“Tours can’t happen without engineers, road crew, marketing staff and countless others. Venues and promoters need agents to book acts and essential skilled technical staff to deliver the live experience.
“What happens when festivals return but there are no production companies or crew to service them? What happens when there are no operators to handle production in local pubs and clubs? What happens when international artists want to visit Australia and there are no venues to play? When the ecosystem collapses, it’s the artists, the public, our culture and way of life that will ultimately pay the price.”
The surveyed members pointed very clearly to solutions for the crisis: easing venue restrictions, an extension of JobKeeper, and an additional economic survival package.
In June, the Federal Government unveiled a $250 million emergency package for the whole arts industry - which is worth $111 billion to the Australian economy.
In September, the Victorian Government announced a $13 million funding package for the state’s live music sector, in an effort to help it reopen following the lifting of lockdown.
The ALMBC was formed in July to advocate on behalf of the ‘backstage’ voices in the Live Music supply chain who play a vital role providing the infrastructure to nurture and expose talent for the entire music economy.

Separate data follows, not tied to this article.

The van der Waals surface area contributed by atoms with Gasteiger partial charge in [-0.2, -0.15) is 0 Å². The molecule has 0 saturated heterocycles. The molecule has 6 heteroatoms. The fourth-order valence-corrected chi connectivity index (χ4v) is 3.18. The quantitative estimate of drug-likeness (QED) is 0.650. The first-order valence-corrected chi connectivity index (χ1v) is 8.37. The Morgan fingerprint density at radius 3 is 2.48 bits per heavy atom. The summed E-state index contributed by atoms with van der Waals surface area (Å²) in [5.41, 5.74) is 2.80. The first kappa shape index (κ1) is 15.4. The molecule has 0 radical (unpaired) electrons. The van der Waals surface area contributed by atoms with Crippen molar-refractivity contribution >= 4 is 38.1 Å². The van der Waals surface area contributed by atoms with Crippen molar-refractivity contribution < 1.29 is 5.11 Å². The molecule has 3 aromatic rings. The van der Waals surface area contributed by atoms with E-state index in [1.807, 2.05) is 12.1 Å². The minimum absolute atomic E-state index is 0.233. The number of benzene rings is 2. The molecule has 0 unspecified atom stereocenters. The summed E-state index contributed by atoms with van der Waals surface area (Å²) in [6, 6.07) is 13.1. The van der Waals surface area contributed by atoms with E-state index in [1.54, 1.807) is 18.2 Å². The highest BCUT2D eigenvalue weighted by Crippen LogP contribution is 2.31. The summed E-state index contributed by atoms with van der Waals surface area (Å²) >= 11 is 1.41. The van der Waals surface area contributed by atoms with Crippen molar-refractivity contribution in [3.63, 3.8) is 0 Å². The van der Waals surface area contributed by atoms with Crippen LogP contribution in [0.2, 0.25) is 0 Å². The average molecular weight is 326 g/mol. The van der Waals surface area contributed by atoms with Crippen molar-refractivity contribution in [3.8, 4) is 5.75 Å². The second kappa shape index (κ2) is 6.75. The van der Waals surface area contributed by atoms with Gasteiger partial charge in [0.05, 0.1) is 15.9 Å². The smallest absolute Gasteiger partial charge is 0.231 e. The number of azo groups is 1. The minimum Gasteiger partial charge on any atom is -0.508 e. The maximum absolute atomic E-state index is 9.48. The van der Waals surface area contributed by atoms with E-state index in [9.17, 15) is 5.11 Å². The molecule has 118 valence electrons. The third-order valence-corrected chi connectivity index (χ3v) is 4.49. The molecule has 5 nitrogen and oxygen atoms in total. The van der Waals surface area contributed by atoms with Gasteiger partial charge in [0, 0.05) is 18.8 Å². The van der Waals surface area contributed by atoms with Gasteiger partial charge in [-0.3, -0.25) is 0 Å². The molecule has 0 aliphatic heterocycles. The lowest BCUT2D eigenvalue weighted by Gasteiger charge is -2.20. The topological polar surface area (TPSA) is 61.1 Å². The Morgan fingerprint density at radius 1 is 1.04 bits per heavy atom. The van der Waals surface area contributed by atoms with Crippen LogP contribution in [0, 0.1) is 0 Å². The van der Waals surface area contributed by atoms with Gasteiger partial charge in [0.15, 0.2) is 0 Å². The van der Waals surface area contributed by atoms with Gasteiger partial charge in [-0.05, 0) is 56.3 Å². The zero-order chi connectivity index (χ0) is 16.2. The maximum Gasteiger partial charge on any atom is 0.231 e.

Led by Architects of Entertainment, ALH Group, EMC, Oztix and Untitled Group, it represents over 600 businesses across the country from all corners of the live music landscape.
At the time of it launch, Wade explained “COVID has shown just how important a collective approach is in times of crisis and the Australian Live Music Business Council fills that gap, providing for the first time, a platform to help galvanise our passion to work in this amazing industry.
“The formation of the ALMBC gives a coordinated voice to the thousands of small and medium businesses working at the coalface of Australia’s essential night economy, representing the long-tail of shows, venues and events that underpin Australian commerce and culture.”
For more information go to www.almbc.org.au
Lower image shows ALMBC interim Chair Stephen Wade.
22nd October 2020 - Festival promoters call for Federal Government insurance scheme
18th October 2020 - Tickets on sale for Destination NSW’s Great Southern Nights gigs
14th October 2020 - Live entertainment industry counts the cost of COVID
8th October 2020 - Live music venues in NSW unite as part of Save Our Stages campaign
2nd October 2020 - Venues in 25 nations light up red to back #WeMakeEvents initiative
11th August 2020 - Federal Government announces guidelines on live music restart funding
7th August 2020 - Port Macquarie festival organiser uncertain about holding event in 2021
8th July 2020 - Festivals plan for 2021 editions with improved health measures
6th February 2020 - Live music ban lifted for selected NSW venues
14th November 2019 - Live music industry welcomes amendments to NSW Music Festivals Bill